The Bears are Back Out on Green Mountain Coffee

Jacob Harper  |

Green Mountain Coffee Roasters ($GMRC) has built their empire largely on the back of a solitary product line, the Keurig coffee machine and their corresponding “K-cups.” This reliance on the success of one line has always made the company a popular target of analytical derision. While the stock has defied analyst expectation for months, gaining 93 percent on the year to correct a major drop that occurred from late 2011 to early 2012, the bears came out again full force on Sept. 23, as the stock dropped 7 percent.

While shares dipped today on general specualtion that a deal with Campell Soup Co. (CPB) would not benefit Green Mountain signifcantly, of lingering concern for the coffee company is how they will respond when the patents run out on the K-cups, the single-serving coffee brewing cups that have proven wildly popular in homes and offices. Green Mountain has responded to these concerns by hinting that they would engineer Keurig machines to not work with generics, though they haven't been forthcoming as to how exactly this will be accomplished.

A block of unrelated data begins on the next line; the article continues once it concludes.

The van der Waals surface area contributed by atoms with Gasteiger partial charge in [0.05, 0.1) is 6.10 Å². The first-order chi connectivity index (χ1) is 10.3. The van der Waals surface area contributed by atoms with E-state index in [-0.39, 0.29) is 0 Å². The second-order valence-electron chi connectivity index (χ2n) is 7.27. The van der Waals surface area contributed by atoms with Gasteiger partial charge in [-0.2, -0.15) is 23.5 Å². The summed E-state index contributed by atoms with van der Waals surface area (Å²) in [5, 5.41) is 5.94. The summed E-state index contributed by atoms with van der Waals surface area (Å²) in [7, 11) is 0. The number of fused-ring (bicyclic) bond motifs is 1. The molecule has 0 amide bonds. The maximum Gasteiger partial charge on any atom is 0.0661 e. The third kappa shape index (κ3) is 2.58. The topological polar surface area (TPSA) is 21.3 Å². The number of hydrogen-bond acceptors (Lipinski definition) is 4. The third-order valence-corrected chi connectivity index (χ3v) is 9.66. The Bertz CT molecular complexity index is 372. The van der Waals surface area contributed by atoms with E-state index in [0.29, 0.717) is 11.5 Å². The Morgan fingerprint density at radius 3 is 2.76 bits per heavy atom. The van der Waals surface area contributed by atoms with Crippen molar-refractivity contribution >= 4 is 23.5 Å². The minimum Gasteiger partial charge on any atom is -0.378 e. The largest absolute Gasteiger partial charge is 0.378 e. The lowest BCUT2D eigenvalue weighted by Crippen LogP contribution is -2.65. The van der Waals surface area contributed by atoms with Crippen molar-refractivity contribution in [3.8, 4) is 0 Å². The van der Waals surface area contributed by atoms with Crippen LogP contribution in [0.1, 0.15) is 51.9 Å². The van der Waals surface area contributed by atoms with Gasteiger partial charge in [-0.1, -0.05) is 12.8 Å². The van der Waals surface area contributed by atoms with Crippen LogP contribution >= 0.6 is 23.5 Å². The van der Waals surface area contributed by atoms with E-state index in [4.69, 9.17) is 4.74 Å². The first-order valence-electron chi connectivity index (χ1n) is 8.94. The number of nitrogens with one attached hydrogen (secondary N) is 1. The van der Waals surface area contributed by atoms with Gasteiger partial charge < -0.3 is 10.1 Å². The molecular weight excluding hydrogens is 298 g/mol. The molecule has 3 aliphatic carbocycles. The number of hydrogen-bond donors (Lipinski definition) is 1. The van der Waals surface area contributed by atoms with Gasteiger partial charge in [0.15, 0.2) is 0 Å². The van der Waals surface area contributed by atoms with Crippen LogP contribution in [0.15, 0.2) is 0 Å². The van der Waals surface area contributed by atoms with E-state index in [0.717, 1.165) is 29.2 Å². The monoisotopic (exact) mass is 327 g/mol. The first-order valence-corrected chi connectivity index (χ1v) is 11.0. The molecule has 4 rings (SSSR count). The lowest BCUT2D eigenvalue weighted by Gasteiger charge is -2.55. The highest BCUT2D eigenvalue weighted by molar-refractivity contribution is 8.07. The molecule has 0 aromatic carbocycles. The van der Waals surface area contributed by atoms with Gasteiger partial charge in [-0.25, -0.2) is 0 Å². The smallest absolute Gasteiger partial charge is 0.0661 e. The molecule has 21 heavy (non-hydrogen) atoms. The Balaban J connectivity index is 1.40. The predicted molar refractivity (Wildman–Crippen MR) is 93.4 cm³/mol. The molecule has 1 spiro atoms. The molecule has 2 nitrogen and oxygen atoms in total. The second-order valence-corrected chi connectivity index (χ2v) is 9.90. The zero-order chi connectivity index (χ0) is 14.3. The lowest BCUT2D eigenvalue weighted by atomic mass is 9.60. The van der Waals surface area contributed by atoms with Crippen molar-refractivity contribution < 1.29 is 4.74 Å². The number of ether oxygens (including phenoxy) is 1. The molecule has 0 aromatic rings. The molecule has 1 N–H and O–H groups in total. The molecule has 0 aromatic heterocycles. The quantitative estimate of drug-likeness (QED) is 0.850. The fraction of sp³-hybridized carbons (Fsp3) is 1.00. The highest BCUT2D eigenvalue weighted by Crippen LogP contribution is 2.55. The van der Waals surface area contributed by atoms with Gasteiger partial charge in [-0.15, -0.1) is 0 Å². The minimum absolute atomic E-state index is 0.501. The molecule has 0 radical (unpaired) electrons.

Besides attempting to exclude imitators, Green Mountain has provided strong hints they’d like to get into the imitation business themselves. On July 16 the company trademarked the word “Karbon,” obviously continuing their preference for K-words, but more cogently announcing they were likely developing a product designed to compete against SodaStream International Limited’s (SODA) eponymous product.

SodaStream, however, enjoys full-spectrum dominance of its market. Barring an innovative anti-copycat development for the K-Cups, or an innovative copycat of their own with the Karbon, Green Mountain Coffee is facing a major revenue shortfall.

The stock was famously sold short by David Einhorn in Oct. 2011, who made a fortune off the move. EInhorn cited not the company’s ticking time bomb of patent expiration, but rather their dodgy accounting practices. While cleared in an SEC investigation in 2012, allegations of accounting discrepancies, which include sales misstatements and questionable inventory shuffling, continue to dog the company.    

And now the shorters are back out in droves, as the bearish sentiments on the company seem to be once again taking hold. The short interest on the company is now 32.09 million shares, or 26 percent float.

Rebounding slightly after a shard dip in ealry trading, Green Mountain was down 4.88 percent on the day to hit $80.05 a share.


(image courtesy of Wikimedia Commons)


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